In every musician’s discography, one album has to rank at the bottom. In the case of the prolific and respected singer-songwriter Elvis Costello, fans and critics alike tend to single out 1984’s Goodbye Cruel World, which even Costello himself once described as “our worst album.” But with an artist like him doing the creating, even the duds hold a certain interest, or have a value at their core that emerges in unexpected ways. “Among the most discordant songs on the album was the forgettable ‘The Deportees Club.’ But then, years later, Costello went back and re-recorded it as ‘Deportee,’ and today it stands as one of his most sublime achievements.”
That comes from “Halleluah,” a recent episode of Revisionist History, the new podcast from Malcolm Gladwell that we first featured back in June. Here, perhaps the best-known curious journalistic mind of our time asks where genius comes from. Or, less abstractly, he asks about “the role that time and iteration play in the production of genius, and how some of the most memorable works of art had modest and undistinguished births.” His other example from the realm of music gives the episode its title. It first appeared, in the same year as did Costello’s “The Deportees Club,” on Leonard Cohen’s Various Positions, not making much of an impact until a cover by John Cale, and then more so one by Jeff Buckley, made it the “Hallelujah” we know today.
“That’s awful,” moans Gladwell, cutting off a clip of Costello’s original “The Deportees Club” — this from a self-described Elvis Costello superfan, who in 1984 bought Goodbye Cruel World the week it came out, just like he bought every other Elvis Costello album the week it came out. He regarded it as unlistenable then and still regards it as unlistenable today, applying that adjective at least twice in this podcast alone. He goes easier on Cohen’s original “Hallelujah,” poking fun at its dirge-like seriousness. Then, being Malcolm Gladwell, he goes on to frame the story of how both songs became great—the former a personal obsession of his own, the latter a phenomenon covered by “nearly everyone”—in terms of a theory: some artists are Picasso, and others are Cézanne.
Artists of the Picasso model execute their works seemingly at a stroke, often after long periods spent consciously or unconsciously assembling a coherent vision. Artists of the Cézanne model execute, execute, and execute again, refining their way from an imperfect first product to a much more perfect final one. Sometimes the first iteration a Cézanne puts out emerges at the wrong time, the initial fate of “The Deportees Club” and “Hallelujah.” Neither song, each by a musician in his own way unsuited to the climate of pop perfectionism that prevailed in the mid-1980s, found its form right away. Both would fit well into an institution I’ve long dreamed of called the Museum of First Drafts: enter and behold just how far a creation still needs to go even after its “creation”—even when created by a Costello, a Cohen or a Cézanne.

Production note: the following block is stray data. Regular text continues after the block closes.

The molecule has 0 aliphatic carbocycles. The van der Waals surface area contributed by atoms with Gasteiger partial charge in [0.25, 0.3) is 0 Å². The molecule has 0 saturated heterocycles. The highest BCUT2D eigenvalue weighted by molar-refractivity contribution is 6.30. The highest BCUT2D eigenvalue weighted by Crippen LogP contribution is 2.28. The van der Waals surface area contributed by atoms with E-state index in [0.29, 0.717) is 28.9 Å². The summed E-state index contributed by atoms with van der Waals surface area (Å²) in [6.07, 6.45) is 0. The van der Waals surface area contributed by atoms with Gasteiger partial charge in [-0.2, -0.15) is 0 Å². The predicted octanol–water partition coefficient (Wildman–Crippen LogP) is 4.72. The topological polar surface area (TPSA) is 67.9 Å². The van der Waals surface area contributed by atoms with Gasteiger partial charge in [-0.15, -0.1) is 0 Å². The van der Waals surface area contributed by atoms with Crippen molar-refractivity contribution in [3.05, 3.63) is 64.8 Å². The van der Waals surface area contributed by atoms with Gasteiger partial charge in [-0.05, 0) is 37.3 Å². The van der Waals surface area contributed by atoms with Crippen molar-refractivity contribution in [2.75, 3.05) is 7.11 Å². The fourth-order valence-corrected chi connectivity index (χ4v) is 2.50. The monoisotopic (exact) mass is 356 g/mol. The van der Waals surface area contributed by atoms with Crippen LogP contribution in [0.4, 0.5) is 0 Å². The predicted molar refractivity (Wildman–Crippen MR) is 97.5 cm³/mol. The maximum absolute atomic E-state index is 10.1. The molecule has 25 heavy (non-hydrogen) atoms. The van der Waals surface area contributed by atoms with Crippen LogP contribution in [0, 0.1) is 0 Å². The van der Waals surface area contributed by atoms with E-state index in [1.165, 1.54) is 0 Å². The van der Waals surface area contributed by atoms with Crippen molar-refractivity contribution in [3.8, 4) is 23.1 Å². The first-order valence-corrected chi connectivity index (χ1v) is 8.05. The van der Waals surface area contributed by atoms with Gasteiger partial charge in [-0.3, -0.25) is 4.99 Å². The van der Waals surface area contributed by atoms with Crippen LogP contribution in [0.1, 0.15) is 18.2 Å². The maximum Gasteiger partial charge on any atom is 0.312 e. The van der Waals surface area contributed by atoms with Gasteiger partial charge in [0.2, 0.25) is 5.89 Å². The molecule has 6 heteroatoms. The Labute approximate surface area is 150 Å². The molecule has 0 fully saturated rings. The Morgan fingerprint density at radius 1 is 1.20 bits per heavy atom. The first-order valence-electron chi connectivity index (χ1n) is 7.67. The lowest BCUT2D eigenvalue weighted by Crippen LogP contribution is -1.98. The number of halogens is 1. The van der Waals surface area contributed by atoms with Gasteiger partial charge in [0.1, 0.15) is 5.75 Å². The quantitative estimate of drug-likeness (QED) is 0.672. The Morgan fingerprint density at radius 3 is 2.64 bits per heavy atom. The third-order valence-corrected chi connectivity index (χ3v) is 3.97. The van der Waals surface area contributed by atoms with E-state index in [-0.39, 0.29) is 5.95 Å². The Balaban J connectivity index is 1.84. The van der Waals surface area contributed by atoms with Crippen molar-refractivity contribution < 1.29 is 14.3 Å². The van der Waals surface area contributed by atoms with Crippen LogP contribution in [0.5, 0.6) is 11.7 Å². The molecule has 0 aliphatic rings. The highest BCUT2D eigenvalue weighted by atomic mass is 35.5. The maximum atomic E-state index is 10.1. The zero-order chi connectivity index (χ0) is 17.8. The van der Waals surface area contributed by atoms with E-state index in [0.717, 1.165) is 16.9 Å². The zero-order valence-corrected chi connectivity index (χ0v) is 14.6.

You can download Gladwell’s episode here.
Rufus Wainwright and 1,500 Singers Sing Leonard Cohen’s “Hallelujah”
Street Artist Plays Leonard Cohen’s “Hallelujah” With Crystal Glasses
Hear a Playlist of 300 Songs That Influenced Elvis Costello, Drawn From His New Memoir, Unfaithful Music & Disappearing Ink
Malcolm Gladwell Has Launched a New Podcast, Revisionist History: Hear the First Episode
Malcolm Gladwell Asks Hard Questions about Money & Meritocracy in American Higher Education: Stream 3 Episodes of His New Podcast
Malcolm Gladwell: Taxes Were High and Life Was Just Fine
Malcolm Gladwell: What We Can Learn from Spaghetti Sauce
Based in Seoul, Colin Marshall writes and broadcasts on cities and culture. He’s at work on a book about Los Angeles, A Los Angeles Primer, the video series The City in Cinema, the crowdfunded journalism project Where Is the City of the Future?, and the Los Angeles Review of Books’ Korea Blog. Follow him on Twitter at @colinmarshall or on Facebook.
I’m a long time fan of Elvis Costello. With much anticipation, I saw Elvis Costello perform just last Saturday, August 27, 2016 at the Ohana Festival in Dana Point, CA. Sadly, iterative or not, even genius can get “phoned-in” on occasion. In this case, he picked up a bull horn at one point of the performance and literally “mega-phoned-in” a part of a song. I think it was “The Other Side of Summer”. Whatever art was being worked on lost the crowd. Luckily it was a pretty afternoon in a beautiful place, Maybe next time.
I saw the same show in CA a few months ago and was blown away. The megaphone bit was sublime. I guess you caught him on an off night.
As for Hallelujah, I first heard it via the Cale cover in the movie Basquiat and then looked up the original. I preferred the Cale version back then, but over the years, Cohen’s understated, soulful performance of it has won me over. Could be, as you write, I wasn’t ready for it back then. Never did like the Buckley version that much, although of course he had a heavenly voice.
Gladwell’s “Hallelujah”t beautifully and movingly describes the music, then moves to powerful insights on creativity, hard work, and the nature of how each of us can better understand our contributions.
The story of the music is well told, but to focus only on the songs is to miss the shift to the different paths of genius. This discussion inspires me as faculty in both teaching and my own writing.
When I compare this podcast with Gladwell’s “Carlos Does Not Remember”, another valuable set of insights emerge on teaching, education, genius and development of the contributions in each of us.
I am grateful for how Gladwell crafts the research and story telling to offer these thoughtful insights. I look forward to future “Revisionist History”